A meerkat-keeper has been found guilty of assualting a monkey-keeper who had been having an affair with her boyfriend, a llama-keeper.
I think John Finnemore’s Zoo Songs need a bit of updating now:
Britain-hating for beginners
So David Cameron’s decided that he doesn’t like Jeremy Corbyn – and that anyone who disagrees with the Conservative vision of our country’s future must, by definition, be “Britain-hating”. As it happens, last week I was accused of being a self-hating Jew and urged to change my name to Gabriel Corbyn so I know what he’s going through.
This vision of Jeremy as the spawn of Satan was buttressed when he missed a meeting of the Privy Council due to a “prior engagement” (no doubt with some organisation not named after an old-fashioned toilet). Also absent was the Archbishop of Canterbury, who had a priory engagement.
Jeremy going AWOL caused a bit of a hoo-ha at the meeting, as this top-secret recording will show…
Yes, this has been party conference season. Labour heard a number of rousing speeches, although the party’s Friends of I—-l group was somewhat disappointed by Corbyn’s contribution to their event. But it was a fringe event so at least they got to let their hair down. The Conservatives were surprised and outraged to find that they’re slightly unpopular. And the Lib Dems formally voted to apply for Endangered Species status.
Toy manufacturer Playmobil have tastefully released a toy black-man-wearing-a-slave-collar, but following online outrage, they’ve clarified that he’s no longer a slave but has started a new career “as a pirate”. Well, at least he’s taken David Cameron’s advice and moved on.
Other controversial toys produced by Playmobil include the disabled woman forced into work by Atos; the corpse of a G20 protestor who had an altercation with the police; and their signature item, The Full Jihadi John Playset.
Plastic was a bit of a troublesome theme of the week all round really. It was last Monday that supermarkets were forced to start charging 5p for plastic shopping bags.
There’s been chaos up and down the country, with Tesco being forced to put burglar-alarm tags on their plastic bags to stop sticky-fingered customers thinking, “Every little helps [destroy the environment still further]” and nabbing them.
Jobs I’m not applying for, Episode #3
- Role: student discipline officer
- Employer: King’s College London
- Salary: £23-26k
- Experience required: 2 years’ record of working in Zimbabwe
- Upside: good location
- Downside: I have self-respect
It’s also a massive multinational company with a turnover in the high billions, but it turns out that they only paid a total of £4,327 in corporation tax in the UK last year.
The smallness of this figure means that every single member of Facebook’s British staff individually pays more tax than the company as a whole.
And, of course, what makes it even worse is that Facebook acts as a major net drain on the economy (‘Net drain’! Ha ha! -Ed.) by encouraging the workforce to spend its days playing FarmVille and reading about ’10 Grapefruit Facts That Will Rock Your World’ instead of performing socially useful functions.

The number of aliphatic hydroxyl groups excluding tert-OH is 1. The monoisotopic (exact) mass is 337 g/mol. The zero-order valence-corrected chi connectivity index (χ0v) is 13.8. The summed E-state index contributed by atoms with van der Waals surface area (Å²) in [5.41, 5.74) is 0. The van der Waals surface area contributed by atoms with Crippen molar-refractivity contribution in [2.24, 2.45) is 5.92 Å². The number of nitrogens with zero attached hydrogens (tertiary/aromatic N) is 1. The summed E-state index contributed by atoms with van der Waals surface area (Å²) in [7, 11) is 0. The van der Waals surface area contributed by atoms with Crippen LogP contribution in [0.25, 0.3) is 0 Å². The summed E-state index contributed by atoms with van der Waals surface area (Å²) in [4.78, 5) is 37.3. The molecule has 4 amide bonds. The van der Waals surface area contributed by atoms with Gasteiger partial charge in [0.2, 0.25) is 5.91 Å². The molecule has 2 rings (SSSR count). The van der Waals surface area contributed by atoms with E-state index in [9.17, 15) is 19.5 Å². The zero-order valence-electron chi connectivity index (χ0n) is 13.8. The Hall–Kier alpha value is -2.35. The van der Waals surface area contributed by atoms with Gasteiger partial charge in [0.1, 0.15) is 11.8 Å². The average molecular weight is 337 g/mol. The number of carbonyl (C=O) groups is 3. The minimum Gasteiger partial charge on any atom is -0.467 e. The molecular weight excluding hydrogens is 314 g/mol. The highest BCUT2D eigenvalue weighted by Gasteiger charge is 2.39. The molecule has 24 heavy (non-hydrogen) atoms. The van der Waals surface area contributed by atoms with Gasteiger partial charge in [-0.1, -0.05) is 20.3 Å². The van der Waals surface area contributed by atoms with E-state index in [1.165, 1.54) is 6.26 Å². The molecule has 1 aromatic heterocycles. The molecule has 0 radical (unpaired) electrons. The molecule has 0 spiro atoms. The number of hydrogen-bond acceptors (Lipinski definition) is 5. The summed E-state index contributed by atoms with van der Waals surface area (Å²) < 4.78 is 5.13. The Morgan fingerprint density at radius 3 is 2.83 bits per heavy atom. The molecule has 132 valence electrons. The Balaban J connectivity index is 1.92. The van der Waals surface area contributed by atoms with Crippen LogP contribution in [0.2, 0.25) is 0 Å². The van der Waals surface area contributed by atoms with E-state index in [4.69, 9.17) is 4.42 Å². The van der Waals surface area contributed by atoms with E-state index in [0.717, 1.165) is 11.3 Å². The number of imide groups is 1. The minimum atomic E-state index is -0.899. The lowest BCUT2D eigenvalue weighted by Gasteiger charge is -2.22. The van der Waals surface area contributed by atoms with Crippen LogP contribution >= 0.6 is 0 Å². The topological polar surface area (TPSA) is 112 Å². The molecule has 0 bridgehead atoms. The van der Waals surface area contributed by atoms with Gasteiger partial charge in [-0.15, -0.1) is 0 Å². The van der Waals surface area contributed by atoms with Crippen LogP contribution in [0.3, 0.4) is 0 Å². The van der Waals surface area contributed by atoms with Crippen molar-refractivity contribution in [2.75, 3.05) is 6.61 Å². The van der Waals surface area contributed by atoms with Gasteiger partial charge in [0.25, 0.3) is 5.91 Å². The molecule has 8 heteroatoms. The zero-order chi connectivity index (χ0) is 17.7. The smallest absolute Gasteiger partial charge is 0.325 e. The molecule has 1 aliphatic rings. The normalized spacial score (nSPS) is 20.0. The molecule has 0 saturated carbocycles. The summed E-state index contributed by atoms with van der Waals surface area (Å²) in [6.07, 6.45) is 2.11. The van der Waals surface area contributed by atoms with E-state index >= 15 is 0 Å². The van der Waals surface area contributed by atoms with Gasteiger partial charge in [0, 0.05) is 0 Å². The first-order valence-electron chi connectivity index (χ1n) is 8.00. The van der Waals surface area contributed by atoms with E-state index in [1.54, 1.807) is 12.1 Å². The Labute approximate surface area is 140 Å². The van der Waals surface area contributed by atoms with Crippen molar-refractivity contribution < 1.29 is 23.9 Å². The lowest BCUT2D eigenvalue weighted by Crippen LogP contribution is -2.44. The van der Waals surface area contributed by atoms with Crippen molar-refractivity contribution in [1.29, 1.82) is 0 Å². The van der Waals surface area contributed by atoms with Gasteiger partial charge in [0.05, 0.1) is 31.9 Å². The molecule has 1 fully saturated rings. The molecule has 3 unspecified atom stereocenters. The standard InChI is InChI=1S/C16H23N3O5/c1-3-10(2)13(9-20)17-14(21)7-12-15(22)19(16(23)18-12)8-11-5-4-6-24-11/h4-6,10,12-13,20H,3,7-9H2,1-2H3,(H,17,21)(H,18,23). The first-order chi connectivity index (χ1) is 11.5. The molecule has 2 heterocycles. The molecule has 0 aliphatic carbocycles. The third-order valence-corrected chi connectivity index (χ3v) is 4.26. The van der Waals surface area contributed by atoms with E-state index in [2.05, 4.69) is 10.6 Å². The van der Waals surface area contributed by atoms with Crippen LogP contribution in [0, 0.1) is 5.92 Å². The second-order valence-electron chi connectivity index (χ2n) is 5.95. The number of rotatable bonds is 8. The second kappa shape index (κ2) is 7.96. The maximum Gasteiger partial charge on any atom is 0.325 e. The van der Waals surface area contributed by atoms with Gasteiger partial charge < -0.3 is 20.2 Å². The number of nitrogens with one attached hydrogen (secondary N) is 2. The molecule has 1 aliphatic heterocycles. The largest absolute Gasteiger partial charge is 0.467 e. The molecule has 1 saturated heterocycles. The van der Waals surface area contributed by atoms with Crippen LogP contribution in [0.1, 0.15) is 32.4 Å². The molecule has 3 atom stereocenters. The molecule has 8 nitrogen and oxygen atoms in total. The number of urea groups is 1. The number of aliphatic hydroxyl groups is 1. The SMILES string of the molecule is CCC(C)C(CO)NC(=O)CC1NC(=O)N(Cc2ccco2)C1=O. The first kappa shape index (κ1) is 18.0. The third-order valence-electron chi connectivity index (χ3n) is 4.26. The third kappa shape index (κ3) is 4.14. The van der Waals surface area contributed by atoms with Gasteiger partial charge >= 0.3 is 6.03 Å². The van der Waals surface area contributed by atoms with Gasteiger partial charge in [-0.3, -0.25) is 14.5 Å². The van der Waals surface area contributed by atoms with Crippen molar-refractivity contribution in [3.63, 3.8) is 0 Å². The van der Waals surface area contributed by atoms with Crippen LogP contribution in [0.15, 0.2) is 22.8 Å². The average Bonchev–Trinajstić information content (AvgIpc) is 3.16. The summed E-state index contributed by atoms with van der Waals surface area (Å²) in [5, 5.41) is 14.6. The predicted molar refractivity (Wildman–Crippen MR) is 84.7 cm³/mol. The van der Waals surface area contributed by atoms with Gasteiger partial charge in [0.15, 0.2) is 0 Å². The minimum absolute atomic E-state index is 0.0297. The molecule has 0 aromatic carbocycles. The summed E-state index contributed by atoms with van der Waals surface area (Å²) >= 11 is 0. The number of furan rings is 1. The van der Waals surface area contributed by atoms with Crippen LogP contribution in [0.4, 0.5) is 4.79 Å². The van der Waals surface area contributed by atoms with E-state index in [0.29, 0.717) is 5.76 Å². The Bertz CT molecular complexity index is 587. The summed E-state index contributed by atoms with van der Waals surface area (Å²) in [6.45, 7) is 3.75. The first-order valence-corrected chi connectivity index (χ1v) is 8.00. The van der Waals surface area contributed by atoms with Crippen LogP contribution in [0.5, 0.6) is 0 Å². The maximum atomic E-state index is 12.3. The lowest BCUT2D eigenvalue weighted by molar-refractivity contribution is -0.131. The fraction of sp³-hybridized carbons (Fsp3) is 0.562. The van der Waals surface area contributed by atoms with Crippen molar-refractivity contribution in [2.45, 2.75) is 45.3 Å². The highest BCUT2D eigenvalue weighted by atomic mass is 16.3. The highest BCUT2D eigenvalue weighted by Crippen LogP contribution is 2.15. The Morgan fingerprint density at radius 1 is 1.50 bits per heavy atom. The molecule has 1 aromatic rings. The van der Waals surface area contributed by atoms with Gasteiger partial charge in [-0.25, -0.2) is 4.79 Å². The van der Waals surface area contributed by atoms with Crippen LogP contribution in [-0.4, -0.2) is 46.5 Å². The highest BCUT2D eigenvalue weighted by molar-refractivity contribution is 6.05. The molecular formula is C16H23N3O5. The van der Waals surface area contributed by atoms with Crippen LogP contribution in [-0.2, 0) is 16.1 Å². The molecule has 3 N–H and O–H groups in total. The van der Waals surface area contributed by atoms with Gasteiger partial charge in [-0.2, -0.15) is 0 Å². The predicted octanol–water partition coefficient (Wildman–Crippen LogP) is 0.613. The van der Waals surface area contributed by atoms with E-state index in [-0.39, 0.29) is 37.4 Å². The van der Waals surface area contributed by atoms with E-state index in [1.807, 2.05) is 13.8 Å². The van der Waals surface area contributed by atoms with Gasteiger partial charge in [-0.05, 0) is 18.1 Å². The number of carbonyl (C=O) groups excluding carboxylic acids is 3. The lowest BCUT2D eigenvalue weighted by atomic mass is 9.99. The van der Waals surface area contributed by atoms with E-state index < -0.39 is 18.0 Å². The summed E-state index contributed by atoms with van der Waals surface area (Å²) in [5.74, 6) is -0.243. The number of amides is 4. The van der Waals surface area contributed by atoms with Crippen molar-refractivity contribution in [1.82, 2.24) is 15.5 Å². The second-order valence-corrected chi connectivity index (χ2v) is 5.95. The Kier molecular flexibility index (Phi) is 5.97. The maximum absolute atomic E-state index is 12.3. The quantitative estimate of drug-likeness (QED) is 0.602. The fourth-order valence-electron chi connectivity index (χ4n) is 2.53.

My old man said follow the Vanuatu
The Pacific island of Vanuatu might be about to lose its status as the world’s happiest country, after a string of local politicians have been found guilty of corruption… with an unusual twist at the end of the story.
Vanuatu, which has about the same population as Derby, is an idyllic tourism destination with a national anthem written in a very sweet creole English: “God i helpem yumi evriwan”.
And God did indeed helpem 14 senior politicians, including the parliamentary speaker, who were proven to have taken bribes in a bid to overthrow the government.
God assisted the guilty by arranging for the President of Vanuatu to be abroad this week, and while the
cat’s President’s away, the Acting President assumes all his powers, including the power of pardon.
And by a happy coincidence, Vanuatu’s parliamentary speaker holds the office of Acting President, so was able to pardon himself and his 13 co-conspirators. Isn’t that fortunate.
- Next week: Tony Blair’s bid to become Prime Minister again, just briefly, to do one specific thing. But we’re not sure what.
The news in briefs
The Duchess of Rutland has begun a relationship with one of her estate staff. Phil Burtt was employed as the Duchess’ shoot manager. (And now she’s managing his shoots? -Ed.) (You’re fired. -Snr. Ed.)
A YouTube presenter in California has released a video of “What happens when you drop an iPhone into lava?”. It turns out that, when you drop an iPhone in lava, what happens is that the person who did it looks like a prat with considerably more money than sense.
Sevenoaks Council in Kent has banned street names referring to the town’s industrial past – such as Gasworks Road and Coalpit Lane – on the grounds that they are “aesthetically unsuitable”. By contrast, Cllr Peter Fleming, leader of the council, is the very height of aesthetic suitability: